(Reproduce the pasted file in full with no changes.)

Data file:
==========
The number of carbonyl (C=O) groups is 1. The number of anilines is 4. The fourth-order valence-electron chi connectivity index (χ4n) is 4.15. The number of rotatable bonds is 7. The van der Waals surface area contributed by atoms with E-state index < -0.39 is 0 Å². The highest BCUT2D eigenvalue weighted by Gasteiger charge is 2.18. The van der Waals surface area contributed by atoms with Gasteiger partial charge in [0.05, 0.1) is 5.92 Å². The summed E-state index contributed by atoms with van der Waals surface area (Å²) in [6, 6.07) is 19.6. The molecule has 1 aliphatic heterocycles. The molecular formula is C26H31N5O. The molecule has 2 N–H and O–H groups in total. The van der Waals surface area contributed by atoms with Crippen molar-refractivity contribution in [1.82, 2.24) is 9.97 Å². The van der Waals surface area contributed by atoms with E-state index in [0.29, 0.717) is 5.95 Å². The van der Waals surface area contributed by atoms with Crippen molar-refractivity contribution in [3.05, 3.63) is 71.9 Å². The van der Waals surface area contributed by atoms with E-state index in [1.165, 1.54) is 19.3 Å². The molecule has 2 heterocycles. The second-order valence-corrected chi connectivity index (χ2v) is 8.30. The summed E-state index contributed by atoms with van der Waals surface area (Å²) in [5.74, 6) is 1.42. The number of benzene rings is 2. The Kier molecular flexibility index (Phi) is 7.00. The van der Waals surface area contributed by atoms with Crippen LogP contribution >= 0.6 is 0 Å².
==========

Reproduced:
The number of carbonyl (C=O) groups is 1. The number of anilines is 4. The fourth-order valence-electron chi connectivity index (χ4n) is 4.15. The number of rotatable bonds is 7. The van der Waals surface area contributed by atoms with E-state index < -0.39 is 0 Å². The highest BCUT2D eigenvalue weighted by Gasteiger charge is 2.18. The van der Waals surface area contributed by atoms with Gasteiger partial charge in [0.05, 0.1) is 5.92 Å². The summed E-state index contributed by atoms with van der Waals surface area (Å²) in [6, 6.07) is 19.6. The molecule has 1 aliphatic heterocycles. The molecular formula is C26H31N5O. The molecule has 2 N–H and O–H groups in total. The van der Waals surface area contributed by atoms with Crippen molar-refractivity contribution in [1.82, 2.24) is 9.97 Å². The van der Waals surface area contributed by atoms with E-state index in [0.29, 0.717) is 5.95 Å². The van der Waals surface area contributed by atoms with Crippen molar-refractivity contribution in [3.05, 3.63) is 71.9 Å². The van der Waals surface area contributed by atoms with E-state index in [1.165, 1.54) is 19.3 Å². The molecule has 2 heterocycles. The second-order valence-corrected chi connectivity index (χ2v) is 8.30. The summed E-state index contributed by atoms with van der Waals surface area (Å²) in [5.74, 6) is 1.42. The number of benzene rings is 2. The Kier molecular flexibility index (Phi) is 7.00. The van der Waals surface area contributed by atoms with Crippen LogP contribution >= 0.6 is 0 Å².